Archive for the Architectural Design Movements Category


Posted in Architectural Design Movements on January 7, 2009 by stevied1

Deconstructivism in architecture, also called deconstruction, is a development of postmodern architecture that began in the late 1980s. It is characterized by ideas of fragmentation, an interest in manipulating ideas of a structure’s surface or skin, non-rectilinear shapes which serve to distort and dislocate some of the elements of architecture, such as structure and envelope. The finished visual appearance of buildings that exhibit the many deconstructivist “styles” is characterised by a stimulating unpredictability and a controlled chaos.

Important events in the history of the deconstructivist movement include the 1982 Parc de la Villette architectural design competition (especially the entry from Jacques Derrida and Peter Eisenman[1] and Bernard Tschumi’s winning entry), the Museum of Modern Art’s 1988 Deconstructivist Architecture exhibition in New York, organized by Philip Johnson and Mark Wigley, and the 1989 opening of the Wexner Center for the Arts in Columbus, designed by Peter Eisenman. The New York exhibition featured works by Frank Gehry, Daniel Libeskind, Rem Koolhaas, Peter Eisenman, Zaha Hadid, Coop Himmelb(l)au, and Bernard Tschumi. Since the exhibition, many of the architects who were associated with Deconstructivism have distanced themselves from the term. Nonetheless, the term has stuck and has now, in fact, come to embrace a general trend within contemporary architecture.



Posted in Architectural Design Movements on January 7, 2009 by stevied1

bauhaus designs

Posted in Architectural Design Movements on January 6, 2009 by stevied1

Mies Van der Rohe

Bauhaus movement

Posted in Architectural Design Movements, Design movements, Interior Design Movements on January 6, 2009 by stevied1

The Bauhaus is one of the most important Design Movements in the twentieth century. It took place in Germany of the 1920s and early 1930s, the period of the Weimar Republic, an area considered one of the birthplaces of the Modern Movement in architecture and design.

The impact of the horrible experiences in the First World War, poverty and inflation created a new consciousness, which influenced strongly Design, Architecture and Art. This was the age of the Bauhaus, a movement which was a reaction to social change and which aspired an aesthetic relevance.

The “New Man” became the ideal, a concept that also expressed itself in living. The Bauhaus Design showed a purism with emphasis on straight edges and smooth, slim forms. The rooms were sparsely furnished, but filled with hygienic freshness. Superfluous features were taboo. Shining steel was discovered as a material for furniture.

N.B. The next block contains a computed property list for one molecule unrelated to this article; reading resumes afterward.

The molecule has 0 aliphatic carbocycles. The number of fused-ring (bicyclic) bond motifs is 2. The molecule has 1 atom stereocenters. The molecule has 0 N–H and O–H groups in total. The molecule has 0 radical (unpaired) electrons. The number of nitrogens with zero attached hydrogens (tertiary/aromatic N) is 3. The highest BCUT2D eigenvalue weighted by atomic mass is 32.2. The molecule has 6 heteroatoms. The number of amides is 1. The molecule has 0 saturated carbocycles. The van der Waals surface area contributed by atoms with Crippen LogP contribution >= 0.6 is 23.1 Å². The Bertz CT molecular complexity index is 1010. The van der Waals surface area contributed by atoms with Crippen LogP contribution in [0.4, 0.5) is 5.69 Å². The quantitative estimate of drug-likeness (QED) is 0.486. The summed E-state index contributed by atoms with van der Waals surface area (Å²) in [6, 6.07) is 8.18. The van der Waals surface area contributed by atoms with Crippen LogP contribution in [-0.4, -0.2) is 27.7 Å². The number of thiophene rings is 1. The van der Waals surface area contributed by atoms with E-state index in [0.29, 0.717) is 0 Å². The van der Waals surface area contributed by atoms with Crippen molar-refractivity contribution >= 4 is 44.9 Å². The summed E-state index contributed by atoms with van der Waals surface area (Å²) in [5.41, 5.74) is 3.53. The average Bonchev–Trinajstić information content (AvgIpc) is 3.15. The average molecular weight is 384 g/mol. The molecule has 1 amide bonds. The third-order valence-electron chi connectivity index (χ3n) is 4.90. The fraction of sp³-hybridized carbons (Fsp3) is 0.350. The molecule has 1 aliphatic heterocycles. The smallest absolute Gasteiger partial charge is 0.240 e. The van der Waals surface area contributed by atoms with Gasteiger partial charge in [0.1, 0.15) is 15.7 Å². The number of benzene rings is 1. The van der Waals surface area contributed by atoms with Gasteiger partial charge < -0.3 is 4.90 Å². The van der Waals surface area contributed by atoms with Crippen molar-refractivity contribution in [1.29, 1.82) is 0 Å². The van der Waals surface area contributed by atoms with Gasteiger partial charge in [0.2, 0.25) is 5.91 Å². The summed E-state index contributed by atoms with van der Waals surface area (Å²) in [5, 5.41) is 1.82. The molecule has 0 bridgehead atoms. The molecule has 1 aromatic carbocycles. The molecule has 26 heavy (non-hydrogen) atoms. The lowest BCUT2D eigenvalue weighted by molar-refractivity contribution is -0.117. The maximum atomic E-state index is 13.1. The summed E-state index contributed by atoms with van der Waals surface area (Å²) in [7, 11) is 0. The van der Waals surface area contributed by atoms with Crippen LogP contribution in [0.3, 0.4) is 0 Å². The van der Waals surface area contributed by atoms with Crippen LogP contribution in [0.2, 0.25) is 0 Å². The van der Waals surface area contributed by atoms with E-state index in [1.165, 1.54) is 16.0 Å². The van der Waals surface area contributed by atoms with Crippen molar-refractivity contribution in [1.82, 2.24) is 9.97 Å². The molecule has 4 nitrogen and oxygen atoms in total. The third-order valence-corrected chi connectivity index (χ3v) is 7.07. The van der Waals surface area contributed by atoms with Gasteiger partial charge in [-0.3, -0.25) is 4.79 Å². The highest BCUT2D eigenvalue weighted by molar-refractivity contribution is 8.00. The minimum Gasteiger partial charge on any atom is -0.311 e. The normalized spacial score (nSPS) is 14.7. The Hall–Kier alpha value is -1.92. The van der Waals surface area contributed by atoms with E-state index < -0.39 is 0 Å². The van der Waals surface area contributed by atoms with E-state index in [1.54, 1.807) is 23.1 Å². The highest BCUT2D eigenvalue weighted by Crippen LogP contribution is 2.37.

A principle of the Bauhaus was to serve the development of contemporary housing, from the most basic household equipment to the complete house. Walter Gropius, the director of the Bauhaus, was convinced, “that houses and their furnishings must have a meaningful relation to each other and aims to derive the form of every object from its natural functions and limitations, by means of systematic experimentation.”

The Bauhaus designers were fascinated by metal. Although metal has been employed for the frames of chairs since antiquity, it was surprising that the avant-garde metal furniture were greeted with consternation. The furniture looked so differently from the traditional style, that the masses could not relate to them.

For the Bauhaus designers metal or tubular steel was lighter, cheaper, less bulky and more hygienic than the traditional upholstered furniture. The idea behind this new aesthetics was to built cheap and beautiful homes, were the cool and durable materials of the furniture would create a new type of beauty. Steel has a natural elasticity. And steel had the added advantage of a certain uniformity. It gives the impression of a psychological and aesthetic purity. The formal transformation of chairs and sofas by the use of a framework of resilient metal or steel is a clear characteristic. Also beauty emanates from the furniture because of their exact forms and measurements, a kind of “Magic of precision”.

Marcel Breuer

Marcel Breuer, whose Wassily Chair is one of the famous examples of the Bauhaus furniture, was in charge of the carpentry workshop. Breuer said, that he first got the idea for using tubular steel in furniture design from his beloved Adler bicycle, whose strength and lightness impressed him. The Wassily Chair, named after the painter Wassily Kandinsky, for whose quarters in Dessau it was originally designed, is a reworking of the traditional club chair. It reveals the influence of the Dutch modernist Gerrit Rietveld, in its arrangements of bisecting horizontal and vertical planes.

Le Corbusier

Le Corbusier’s ideas of furniture were simple and to the point. He said for example, “… a chair is a machine for sitting on.” And the “machine concept” is shown clearly in some of his famous furniture designs. The so called LC4, the ultimate “Rest Machine” is one of the most comfortable Lounge Chairs ever built. The seat is held by elastic supports, which has led to new and unusual forms. Everything is dominated by smooth, elegant lines.

Mies van der Rohe

The furniture designs by Mies van der Rohe are among the most influential in the twentieth century. Van der Rohe’s furniture are connected to his architectural designs and correspond closely to the architectural concept. They compliment the interiors of his buildings. Mies designed furniture only for a relative short time (1927 to 1932), but nevertheless are among the most influential of the modernist movement. Especially the Barcelona chair, designed for the German Pavilion in Barcelona, became a Symbol for the elegance of avant-garde living.